One of them, Hillbrow-based Hlelo Molefe, proudly pointed out that the couch covers they were seated on inside the lounge – were a result of their handicraft!

The art fair’s floor space was sheer wonderland.  At a Cape Town stall named Clarke’s Bookshop, bookworms would fish treasure troves such as late Simon’s Town master, Peter Clarke’s Listening to Distant Thunder; President Cyril Ramaphosa’s delightful tome featuring the photography of Daniel Naude, titled, Cattle of the Ages [an microscope on the long horned Ankole cattle breed] – a collector’s item the incumbent statesman dedicated in memory of who he referred to as two cattlemen of the ages, viz- a-viz, his father, Mundzhedzi Ramaphosa and father-in-law, Augustine Butana Chaane Motsepe; Paul Duncan’s South African Artists at Home [featuring Sam Nhlengethwa]; Sandra Klopper’s Irma Stern – Are you still alive?; Polly Street – The story of an art centre [showing pictures of artist, Sydney Khumalo’s design of the Saint Martin de Porres church’s ceiling in Orlando West] …

Around one of the floor layout’s corners, 18 year-old American International School of Johannesburg grade 12 student, Chanel Isaacs, was keenly taking in the sights and views with a schoolmate of hers.  Asked what her sojourn to the fair was in the main all about, she responded that it was to “get a look and be inspired by African art!”

Picasso, Kentridge, Goldblatt, champagne, macaroons, sophisticates seated on Barcelona chairs, erudite types taking swigs on wine glasses going for around R95 a fill – this was the kind and sort of set within the ground floor of the Sandton Convention Center and still more kindred was filtering in through the doors!

The fair catalogue detailed this year’s edition as featuring categories under special projects, contemporary, solo, limited edition prints and art platforms.

Whilst the fair guide listed familiar figures such as the Standard Bank Gallery’s Dr Same Mdluli, the University of Johannesburg’s Executive Dean, Faculty of Art, Design & Architecture, Professor Federico Freschi and the chief curator of the Johannesburg Art Gallery, Khwezi Gule – amongst illustrative others – as scheduled to partake in exercises such as artist’s talks, guided tours and panel discussions!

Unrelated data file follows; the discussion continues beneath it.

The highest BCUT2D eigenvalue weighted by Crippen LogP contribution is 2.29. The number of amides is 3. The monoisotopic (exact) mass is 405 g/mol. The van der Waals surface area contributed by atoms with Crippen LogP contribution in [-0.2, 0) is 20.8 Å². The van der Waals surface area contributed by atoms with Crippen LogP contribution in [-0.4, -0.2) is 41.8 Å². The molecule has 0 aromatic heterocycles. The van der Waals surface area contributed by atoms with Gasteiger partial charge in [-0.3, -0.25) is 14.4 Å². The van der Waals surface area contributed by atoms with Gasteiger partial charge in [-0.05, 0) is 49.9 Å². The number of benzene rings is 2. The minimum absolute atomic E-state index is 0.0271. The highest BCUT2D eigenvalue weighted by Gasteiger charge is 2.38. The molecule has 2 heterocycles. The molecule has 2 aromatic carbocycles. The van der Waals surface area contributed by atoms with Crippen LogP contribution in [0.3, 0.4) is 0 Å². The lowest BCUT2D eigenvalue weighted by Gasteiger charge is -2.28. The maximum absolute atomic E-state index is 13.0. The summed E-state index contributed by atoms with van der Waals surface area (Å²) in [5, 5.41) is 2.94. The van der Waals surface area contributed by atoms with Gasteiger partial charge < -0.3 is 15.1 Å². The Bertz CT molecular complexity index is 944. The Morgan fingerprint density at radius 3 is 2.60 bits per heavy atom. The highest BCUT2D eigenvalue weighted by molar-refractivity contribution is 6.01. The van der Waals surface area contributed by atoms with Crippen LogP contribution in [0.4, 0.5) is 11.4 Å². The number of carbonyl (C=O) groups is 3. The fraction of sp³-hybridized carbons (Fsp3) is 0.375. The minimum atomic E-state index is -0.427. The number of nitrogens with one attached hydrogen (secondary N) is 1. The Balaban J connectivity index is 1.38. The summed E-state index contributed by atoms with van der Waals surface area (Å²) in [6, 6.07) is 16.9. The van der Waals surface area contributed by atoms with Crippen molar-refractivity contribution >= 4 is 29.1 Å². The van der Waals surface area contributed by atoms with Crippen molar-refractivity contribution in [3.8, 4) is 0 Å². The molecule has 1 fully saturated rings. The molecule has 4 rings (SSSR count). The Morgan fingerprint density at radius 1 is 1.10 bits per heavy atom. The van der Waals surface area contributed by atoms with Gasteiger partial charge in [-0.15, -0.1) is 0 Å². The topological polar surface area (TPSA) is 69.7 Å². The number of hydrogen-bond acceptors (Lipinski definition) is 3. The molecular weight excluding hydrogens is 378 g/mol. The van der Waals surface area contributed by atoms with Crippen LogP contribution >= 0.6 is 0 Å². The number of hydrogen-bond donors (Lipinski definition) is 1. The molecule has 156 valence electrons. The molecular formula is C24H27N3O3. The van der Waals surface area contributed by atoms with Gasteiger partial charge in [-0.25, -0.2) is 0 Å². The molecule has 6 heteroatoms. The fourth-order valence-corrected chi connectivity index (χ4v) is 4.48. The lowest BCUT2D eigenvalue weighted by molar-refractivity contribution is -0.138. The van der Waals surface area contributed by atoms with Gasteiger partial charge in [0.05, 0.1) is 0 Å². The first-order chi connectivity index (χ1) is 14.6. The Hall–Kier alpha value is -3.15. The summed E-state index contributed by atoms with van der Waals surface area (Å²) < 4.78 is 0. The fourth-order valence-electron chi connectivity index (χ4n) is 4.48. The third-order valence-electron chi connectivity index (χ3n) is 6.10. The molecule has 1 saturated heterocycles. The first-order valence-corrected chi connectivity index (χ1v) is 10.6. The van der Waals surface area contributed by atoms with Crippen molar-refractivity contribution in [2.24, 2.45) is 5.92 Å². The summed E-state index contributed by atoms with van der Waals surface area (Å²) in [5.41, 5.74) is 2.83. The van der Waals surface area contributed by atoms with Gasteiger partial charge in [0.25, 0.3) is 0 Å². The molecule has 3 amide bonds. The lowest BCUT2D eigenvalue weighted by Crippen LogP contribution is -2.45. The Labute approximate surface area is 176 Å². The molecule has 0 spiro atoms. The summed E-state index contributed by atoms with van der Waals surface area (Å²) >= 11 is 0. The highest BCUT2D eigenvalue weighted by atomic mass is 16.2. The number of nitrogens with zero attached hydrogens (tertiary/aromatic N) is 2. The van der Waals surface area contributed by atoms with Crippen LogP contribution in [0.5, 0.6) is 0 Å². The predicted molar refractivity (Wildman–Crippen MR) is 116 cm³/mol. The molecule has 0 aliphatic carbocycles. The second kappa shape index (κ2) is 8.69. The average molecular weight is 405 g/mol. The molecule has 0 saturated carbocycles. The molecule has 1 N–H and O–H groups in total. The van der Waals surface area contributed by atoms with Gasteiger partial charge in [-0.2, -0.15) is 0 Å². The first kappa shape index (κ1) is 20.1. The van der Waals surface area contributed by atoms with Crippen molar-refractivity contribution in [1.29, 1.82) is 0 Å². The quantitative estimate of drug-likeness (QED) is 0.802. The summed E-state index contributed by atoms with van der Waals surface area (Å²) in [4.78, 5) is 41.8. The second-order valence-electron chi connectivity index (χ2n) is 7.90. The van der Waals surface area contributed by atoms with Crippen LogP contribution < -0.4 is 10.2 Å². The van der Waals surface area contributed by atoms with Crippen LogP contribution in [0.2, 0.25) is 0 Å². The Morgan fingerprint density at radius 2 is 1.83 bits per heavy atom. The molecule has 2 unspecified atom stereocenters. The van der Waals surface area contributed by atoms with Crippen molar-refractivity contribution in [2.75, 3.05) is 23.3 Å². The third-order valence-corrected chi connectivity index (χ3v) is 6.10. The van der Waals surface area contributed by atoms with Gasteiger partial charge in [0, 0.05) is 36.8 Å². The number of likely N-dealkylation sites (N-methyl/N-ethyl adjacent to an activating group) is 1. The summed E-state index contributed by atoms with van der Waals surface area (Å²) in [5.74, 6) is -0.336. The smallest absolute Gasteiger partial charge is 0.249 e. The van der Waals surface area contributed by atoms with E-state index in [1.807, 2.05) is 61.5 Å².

Round and about curious named spaces such as Cape Town’s contemporary platform, WHATIFTHEWORLD, Johannesburg-based, Limited Edition Prints-categorized, The White House Gallery, appeared to cater for the collector with a sultan’s purse strings.

Exhibiting artist, Mr Brainwash’s Einstein [a 2018 silkscreen, stencil, paint, collage and spray-paint on paper] was on offer for R340 000.  Elsewhere at the Department of Small Business Development’s South African Art Collective brand [established to support emerging artists who would otherwise not have platforms such as the Joburg Art Fair], Pretoria High School for Girls students milled around participating artist, Lesego Moncho, curiously bombarding him with questions!

Further along the exhibition hall, a queue had formed at artist, Mary Sibande’s purple-themed installation, A Crescendo of Ecstasy.  A glimpse of happenings within the walls revealed a schoolgirl, with a mask in the image of Sibande, covering her own face for the purpose of being transported into an extrasensory realm!

The FNB Joburg Art Fair essentially being a continental affair, abundantly represented stands from southern to West Africa.

A photographic installation depicting scenes captured after Robert Mugabe’s resignation from the Zimbabwean presidency, neighbours Nigeria’s Red Door Gallery, which featured some of an artist named Cyril Oma’s works.  An accompanying catalogue portrays his work as being in the possession of a select group of faithful collectors – one of whom happens to be King of Morocco.

Easily the most impressive section at the event was within the contemporary segment whereat Mark Read was spotted conversing over the phone [probably transactional matters] surrounded by towering bronze sculptures, on display courtesy of his twin Everard Read and Circa galleries.

Thereat, works by leading luminaries such as Lionel Smit, Deborah Bell, Marco Cianfanelli, Colbert Mashile, and Nelson Makamo – to mention but a few –  wreaked sight wonderment!  The internationally recognized art house claim to inhabit a golden era of South African sculpture.

In the fair catalogue, FNB chief marketing officer, Faye Mfikwe, broke down art – in the view of her entity – as a powerful influencer of human potential whose capacity to uplift and inspire greatness, First National Bank values.

Mfikwe went on to declare that the FNB Joburg Art Fair would continue to highlight the creative excellence the African continent continues to offer to the world.

Select visitors to the art fair travelled in style, with first time partner, German automobile brand, Bayerische Motoren Werke [BMW] ensuring truly modern mobility around the Sandown central business district.